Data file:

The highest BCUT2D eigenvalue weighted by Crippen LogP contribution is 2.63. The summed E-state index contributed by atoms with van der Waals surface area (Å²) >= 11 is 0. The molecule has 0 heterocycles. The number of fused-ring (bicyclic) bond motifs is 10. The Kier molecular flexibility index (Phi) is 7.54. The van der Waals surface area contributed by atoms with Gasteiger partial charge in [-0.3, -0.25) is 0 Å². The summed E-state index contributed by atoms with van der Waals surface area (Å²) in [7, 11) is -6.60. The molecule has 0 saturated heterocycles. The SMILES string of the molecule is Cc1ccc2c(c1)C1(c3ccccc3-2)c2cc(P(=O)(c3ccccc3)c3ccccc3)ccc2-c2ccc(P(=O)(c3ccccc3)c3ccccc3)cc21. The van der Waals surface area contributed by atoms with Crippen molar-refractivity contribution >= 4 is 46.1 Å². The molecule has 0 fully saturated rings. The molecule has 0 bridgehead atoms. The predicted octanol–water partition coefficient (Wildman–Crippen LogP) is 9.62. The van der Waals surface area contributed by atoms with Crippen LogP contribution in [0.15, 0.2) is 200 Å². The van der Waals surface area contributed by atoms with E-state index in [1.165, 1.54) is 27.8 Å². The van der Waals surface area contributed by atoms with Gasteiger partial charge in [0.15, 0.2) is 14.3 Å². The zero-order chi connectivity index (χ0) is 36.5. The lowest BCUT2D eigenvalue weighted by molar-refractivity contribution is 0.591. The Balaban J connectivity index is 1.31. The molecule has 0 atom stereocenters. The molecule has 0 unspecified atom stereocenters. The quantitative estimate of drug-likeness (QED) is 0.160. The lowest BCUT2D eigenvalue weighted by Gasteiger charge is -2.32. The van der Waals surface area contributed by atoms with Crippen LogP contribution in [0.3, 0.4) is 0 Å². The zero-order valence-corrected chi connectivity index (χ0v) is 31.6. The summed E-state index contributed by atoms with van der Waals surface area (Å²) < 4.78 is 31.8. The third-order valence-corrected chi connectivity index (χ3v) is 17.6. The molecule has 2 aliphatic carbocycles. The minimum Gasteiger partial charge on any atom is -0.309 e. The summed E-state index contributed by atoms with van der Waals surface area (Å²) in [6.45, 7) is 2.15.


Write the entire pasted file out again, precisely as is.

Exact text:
The highest BCUT2D eigenvalue weighted by Crippen LogP contribution is 2.63. The summed E-state index contributed by atoms with van der Waals surface area (Å²) >= 11 is 0. The molecule has 0 heterocycles. The number of fused-ring (bicyclic) bond motifs is 10. The Kier molecular flexibility index (Phi) is 7.54. The van der Waals surface area contributed by atoms with Gasteiger partial charge in [-0.3, -0.25) is 0 Å². The summed E-state index contributed by atoms with van der Waals surface area (Å²) in [7, 11) is -6.60. The molecule has 0 saturated heterocycles. The SMILES string of the molecule is Cc1ccc2c(c1)C1(c3ccccc3-2)c2cc(P(=O)(c3ccccc3)c3ccccc3)ccc2-c2ccc(P(=O)(c3ccccc3)c3ccccc3)cc21. The van der Waals surface area contributed by atoms with Crippen molar-refractivity contribution >= 4 is 46.1 Å². The molecule has 0 fully saturated rings. The molecule has 0 bridgehead atoms. The predicted octanol–water partition coefficient (Wildman–Crippen LogP) is 9.62. The van der Waals surface area contributed by atoms with Crippen LogP contribution in [0.15, 0.2) is 200 Å². The van der Waals surface area contributed by atoms with E-state index in [1.165, 1.54) is 27.8 Å². The van der Waals surface area contributed by atoms with Gasteiger partial charge in [0.15, 0.2) is 14.3 Å². The zero-order chi connectivity index (χ0) is 36.5. The lowest BCUT2D eigenvalue weighted by molar-refractivity contribution is 0.591. The Balaban J connectivity index is 1.31. The molecule has 0 atom stereocenters. The molecule has 0 unspecified atom stereocenters. The quantitative estimate of drug-likeness (QED) is 0.160. The lowest BCUT2D eigenvalue weighted by Gasteiger charge is -2.32. The van der Waals surface area contributed by atoms with Crippen LogP contribution in [0.3, 0.4) is 0 Å². The zero-order valence-corrected chi connectivity index (χ0v) is 31.6. The summed E-state index contributed by atoms with van der Waals surface area (Å²) < 4.78 is 31.8. The third-order valence-corrected chi connectivity index (χ3v) is 17.6. The molecule has 2 aliphatic carbocycles. The minimum Gasteiger partial charge on any atom is -0.309 e. The summed E-state index contributed by atoms with van der Waals surface area (Å²) in [6.45, 7) is 2.15.